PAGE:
Noble House Trolle by Tomas Bragesjö


The Trolle family is one of Swedens oldest and most distinguished descendants and is considered both Swedish and Danish ancient nobilety. Actually, the Swedish branch died out in 1568. The living and introduced family in Sweden now descended from a branch had moved to Skåne, which then belonged to Denmark.

Elgenstierna writes that whether the newly ennobled family af Trolle and the none noble Trolles family can derive their ancestry from the older House Trolle is still unconfirmed but still possible, but difficult to prove. By the none noble Trolle family, Elgenstierna probably refers to the priest family "Trolle från Östergötland".

House Trolles coat of arms motif is about the story of Herved Trolles battle with the troll. However the with certainty eldest known ancestor, Birger Knutsson, carried a completely different coat of arms, which was still maintained by his grandson.

The story about House Trolles coat of arms

This is a version of the story, there are several versions within the same theme. One Christmas day morning, the knight Herved was on his way from his farm Ed on his way to the church in Våxtorps. At the northern end of Lake Flåren, the narrow road was blocked by a bridal party. At the end of the bridge the knight met the bride who invited him to drink of a gilded horn. But the knight, who saw a tail sticking out from under the brides skirt, took the horn with his left hand and emptied the contents over his shoulder. With his right hand, he drew his sword and quickly cut the head of the bride, who turned out to be a disguised troll. When the other trolls saw this, they frightened fled straight into the mountain, which is still known today as Trolleklippa. The knight proceeded to the church, where he set the horn on the altar. When he passed the meeting place on his way home from church, all the trolls were gone except for what lay without a head lifeless on the road. After that, Herved's family was named Trolle and the coat of arms depicts the dead troll body.

Trolle in Sweden and Denmark

The Trolle family originated from Småland and the ancestors can be traced back to at least the 1300s. Some genealogists claims that the line traces even futher back. The coat of arms of the Swedish family consists of a red headless troll on the shield and a red troll head as crest. The Swedish family actually died out in 1568. The family branch that had move to Skåne was introduced at Riddarhuset in 1689. There is also Trolle-Wachtmeister, a branch of the counts Wachtmeister af Johannishus, Trolle-Bonde, a branch of the counts Bonde af Björnö, and Trolle-Löwen, a branch of the baron family Löwen, where entail created the names and royal permission that the holder should use House Trolle coat of arms together with hes own coat of arms.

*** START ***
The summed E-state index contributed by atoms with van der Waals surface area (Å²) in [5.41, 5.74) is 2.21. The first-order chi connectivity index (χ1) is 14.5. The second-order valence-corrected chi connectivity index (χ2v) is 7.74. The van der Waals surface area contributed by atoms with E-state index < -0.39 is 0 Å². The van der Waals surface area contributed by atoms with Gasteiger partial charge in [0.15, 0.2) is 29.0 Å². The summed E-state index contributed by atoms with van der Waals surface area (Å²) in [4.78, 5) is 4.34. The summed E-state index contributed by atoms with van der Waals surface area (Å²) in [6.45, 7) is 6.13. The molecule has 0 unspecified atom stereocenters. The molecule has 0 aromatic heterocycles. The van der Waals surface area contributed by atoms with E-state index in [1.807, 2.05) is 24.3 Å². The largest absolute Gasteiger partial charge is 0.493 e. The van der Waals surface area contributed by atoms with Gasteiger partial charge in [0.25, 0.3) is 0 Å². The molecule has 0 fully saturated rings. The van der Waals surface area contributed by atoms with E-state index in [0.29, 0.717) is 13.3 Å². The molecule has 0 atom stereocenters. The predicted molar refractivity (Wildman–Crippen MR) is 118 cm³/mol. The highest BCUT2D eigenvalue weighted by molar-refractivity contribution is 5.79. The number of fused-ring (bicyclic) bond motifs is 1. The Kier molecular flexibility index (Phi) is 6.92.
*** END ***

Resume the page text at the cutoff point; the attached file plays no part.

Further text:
Count Nils Bielke got House Trolles coat of arms in one hes incredible many fields in hes coat of arms improvment when he was made ennobled from baron into count in in 1687.

The Trolle family living in Denmark uses a similar coat of arms with an identical crest. On the shield, however, is the difference that the troll has a troll head on his stomach. From what I have learned the swedish branch also had the troll head on his stomach for a short while before removing it thinking that the troll head as crest was enough.

Images by Eduardo Pazikas

Swedish Trolle


Danish Trolle

Swedish baron Trolle

Serving chamberlain of the king Nils Trolle was promoted to baron on 1816-02-27 with the condition that the baron rank is personal and only the ennobled oldest male decendant inherits the title, thus only one person at the same time has the baron rank while the other males lines are ordinary noble. That condition is not unique, it happend to all Swedish houses ennobled, or in this case promoted, after 1809.

As a coat of arms enhancement added to the shield a border with nails all around. The coat of arms also received an extra helmet where the new helmets crests consists of a combatant with white feathers on the helmet and holding in his right hand a green oak leaf branch and with his left hand on a golden sword bracket and the other helmet has a red troll head as crest. On top of the shield was also added a baron coronet with a red crowned griffin head on top of it and the coat of arms also got supporters holding the shield in the form of two wolves.

Image by Eduardo Pazikas

Swedish Baron Trolle

Danish baron Trolle af Brahetrolleborg

Birgitte Trolle became a baroness in 1672 under the name Trolle af Brahetrolleborg. When she died, she testified to the baron tilte to her nephew Frederik Trolle who on June 15, 1689 became the baron Trolle af Brahetrolleborg. A similar coar of arms was given to his brother and successor Niels Trolle who became a baron in 1701, the year after his brothers death. However, Niels Trolles coat of arms has another motif in field 2 and 3. The house died out in 1722 and the Barony was returned to the crown.

Images by Eduardo Pazikas

Trolle från Östergötland

Trolle från Östergötland is an old family where the oldest known members was priests. There has been much speculation about its orgin. As far as I can tell there has been none 100% certain proof that this none noble family decends from noble House Trolle on way or an other, there are many things that indicate that they do so, perhaps on a female line. Since they where priests when Riddarhuset was created, they never joined it. The family has at any rate undisputed noble blood from the oldest known generations marriages with noblewomen. The familys last name is simply Trolle, the name "Trolle från Östergötland" was created by genealogists to separate them from the noble House Trolle. "Trolle från Östergötland" in English means "the family Trolle from the county of Östergötland".